With 600 Hz sampling, it is easy to see the effect of modulated light.

With 600 Hz sampling, it is easy to see the effect of modulated light.

I don’t particularly like the electrical tape and wood approach to making the finger cradle—it is a bit fragile, and the tape needs to be replaced frequently.  Furthermore, ambient light reaches the phototransistor through the sides and ends of the block, unless the whole thing is wrapped in electrical tape. I think that I’ll buy a chunk of black ABS plastic and try making the whole thing out of it. I can probably get a dozen finger cradles out of a 1′ length of plastic, if I don’t mess anything up (and if all my drills work with ABS—I’ve never worked with ABS as anything but Lego bricks).  Another alternative is to go to the hardware store and see how thick the black ABS couplers are—I might be able to make a finger cradle by cutting one in half lengthwise, if the wall thickness is at least 6mm.  I’d still have to add something to keep it from rolling around.

In the past, I’ve thought about using pulsed light to make pulse monitor measurements that are less sensitive to fluctuations in ambient light. The idea is that I would make a measurement with the LED off, turn the LED on, wait a little while for the sensor to settle, then make another measurement. The difference between the measurements would be due just to the LED light, if the ambient light is changing slowly enough not to be very different between the measurements. I’m not sure that this is a good idea (the large change in light level means that there would have to be less analog amplification than for steady illumination, for example), but I was curious how long the on-pulse would have to be to get good measurements.

I hooked the IR emitter up to a hysteresis oscillator, to get nice sharp square waves, then recorded the output of the amplifier with my Bitscope USB oscilloscope. I used the differential probe to get an extra gain of 5 and AC coupling. I recorded 1156 traces, then used my retriggering and averaging program to superimpose and average the pulses. I ended up with between 2300 and 3500 pulses being averaged (depending where on the waveform you look).

The circuit responds fairly quickly to a rising edge, roughly like having an RC time constant of 84.5µs.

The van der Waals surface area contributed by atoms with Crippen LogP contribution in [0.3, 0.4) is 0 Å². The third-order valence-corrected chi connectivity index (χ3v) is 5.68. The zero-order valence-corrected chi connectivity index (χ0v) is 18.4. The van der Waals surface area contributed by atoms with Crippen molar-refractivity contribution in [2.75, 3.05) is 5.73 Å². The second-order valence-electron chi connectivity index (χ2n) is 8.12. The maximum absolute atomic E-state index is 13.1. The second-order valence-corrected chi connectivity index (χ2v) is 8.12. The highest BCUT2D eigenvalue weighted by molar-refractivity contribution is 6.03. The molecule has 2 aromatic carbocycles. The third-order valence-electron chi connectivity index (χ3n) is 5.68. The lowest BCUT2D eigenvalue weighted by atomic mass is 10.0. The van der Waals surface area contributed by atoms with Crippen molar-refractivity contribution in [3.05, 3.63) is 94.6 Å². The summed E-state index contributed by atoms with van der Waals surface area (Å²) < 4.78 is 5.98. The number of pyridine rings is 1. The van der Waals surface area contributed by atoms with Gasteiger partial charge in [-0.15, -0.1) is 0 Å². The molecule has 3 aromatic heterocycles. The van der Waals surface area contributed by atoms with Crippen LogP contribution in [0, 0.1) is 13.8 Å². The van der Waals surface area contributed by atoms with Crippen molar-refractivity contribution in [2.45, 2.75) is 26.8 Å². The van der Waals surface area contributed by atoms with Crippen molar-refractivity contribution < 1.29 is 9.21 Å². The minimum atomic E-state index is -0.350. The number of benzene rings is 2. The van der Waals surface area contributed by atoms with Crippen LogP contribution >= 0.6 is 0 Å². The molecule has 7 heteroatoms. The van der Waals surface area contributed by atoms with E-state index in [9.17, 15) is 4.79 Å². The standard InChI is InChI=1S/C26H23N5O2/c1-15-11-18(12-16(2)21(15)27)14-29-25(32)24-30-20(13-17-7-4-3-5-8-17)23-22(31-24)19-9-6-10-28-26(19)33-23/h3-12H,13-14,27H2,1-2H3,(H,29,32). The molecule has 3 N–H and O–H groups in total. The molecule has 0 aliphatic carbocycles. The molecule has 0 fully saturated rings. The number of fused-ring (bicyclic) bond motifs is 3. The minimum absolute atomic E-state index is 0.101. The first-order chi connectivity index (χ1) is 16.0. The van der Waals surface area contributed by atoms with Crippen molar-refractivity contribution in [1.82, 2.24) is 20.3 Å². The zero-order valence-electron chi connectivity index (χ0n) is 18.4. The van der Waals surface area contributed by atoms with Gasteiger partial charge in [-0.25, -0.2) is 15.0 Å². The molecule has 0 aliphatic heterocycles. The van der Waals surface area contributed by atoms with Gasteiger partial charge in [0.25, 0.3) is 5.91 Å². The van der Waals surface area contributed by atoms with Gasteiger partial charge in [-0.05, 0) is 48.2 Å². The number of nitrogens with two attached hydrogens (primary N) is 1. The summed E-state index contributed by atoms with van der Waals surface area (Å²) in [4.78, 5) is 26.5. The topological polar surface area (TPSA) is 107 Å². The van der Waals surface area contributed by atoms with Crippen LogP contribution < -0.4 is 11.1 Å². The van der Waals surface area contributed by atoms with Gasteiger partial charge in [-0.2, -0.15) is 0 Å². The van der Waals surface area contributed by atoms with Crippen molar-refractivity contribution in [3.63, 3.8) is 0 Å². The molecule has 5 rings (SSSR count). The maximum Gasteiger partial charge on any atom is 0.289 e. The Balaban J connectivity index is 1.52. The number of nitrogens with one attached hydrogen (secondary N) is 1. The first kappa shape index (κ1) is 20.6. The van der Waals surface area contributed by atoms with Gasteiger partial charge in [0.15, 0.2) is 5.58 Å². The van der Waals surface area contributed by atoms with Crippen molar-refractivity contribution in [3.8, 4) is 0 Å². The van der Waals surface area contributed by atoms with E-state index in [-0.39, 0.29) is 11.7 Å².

The circuit responds fairly quickly to a rising edge, roughly like having an RC time constant of 84.5µs.

The response to a falling edge is slower, roughly like an RC time constant of 207.8µs.

The response to a falling edge is slower, roughly like an RC time constant of 207.8µs.

The response to rising and falling edges is quite different, because of the nonlinear nature of the diode. When we are charging the parasitic capacitance, we have a fairly large photocurrent to do it with, but when we are discharging, the current gets quite small as the voltage across the diode drops. With a linear system, response to a positive step and negative step would be identical, except for the sign.

Both response times are fast enough that the shape we were seeing for the pulse waveforms is due to changes in the opacity of the finger, not due to distortion or filtering in the amplifier.  There is a sudden increase in opacity, followed by a gradual recovery as the blood flows through the capillaries and veins out of the thumb.

If I were to try the difference between LED-on and LED-off measurement, I’d want to have the LED on for at least 400µs, then off for at least 1ms.  (I’d probably do on for 400µs, then off until the next 1/60s tick, making a 2.4% duty cycle for the LED.)

Note also that the 50mV swing here is much larger than the 3mV swing that I got from pulse measurements, so gain would have to be limited to avoid clipping.

2016 September 27

Teensy 3.5 & 3.6 Kickstarter

Filed under: Uncategorized — gasstationwithoutpumps @ 16:59
Tags: , , ,

As many of the followers of my blog know, the Teensy 3.1 and Teensy LC have been my favorite microcontroller boards for the past couple of years.  The Teensy 3.1 has since been replaced by the slightly better Teensy 3.2, which has a better voltage regulator but is otherwise pretty much the same as the 3.1.  I’ve been using the Teensy LC with PteroDAQ software for my electronics course.

I’ve just noticed that PJRC has a Kickstarter campaign for a new set of boards the Teensy 3.5 and 3.6.  These will be much more powerful ARM processors (120MHz and 180MHz Cortex M4 processors with floating-point units, so at least 2.5 times faster than the Teensy 3.2, more if floating-point is used much).  The form factor is similar to before, but the boards are longer, taking up 24 rows of a breadboard, instead of just 14.  The extra board space is mainly to provide more I/O, but there is also a MicroSD card slot.

The designer is still dedicated to making the Teensy boards run in the Arduino environment, and the breadboard-friendly layout is very good for experimenting.

PJRC is positioning the new boards between the old Teensy boards and the Linux-based boards like the Raspberry Pi boards. The new Teensy boards will have a lot of raw power, but not an operating system, though I suspect that people outside PJRC will try porting one of the small real-time operating systems to the board.

The new boards are a bit pricey compared to the Teensy LC ($23–28 instead of under $12 for the Teensy LC), but still reasonable for what they provide.  PJRC also has a history of providing good software for their boards.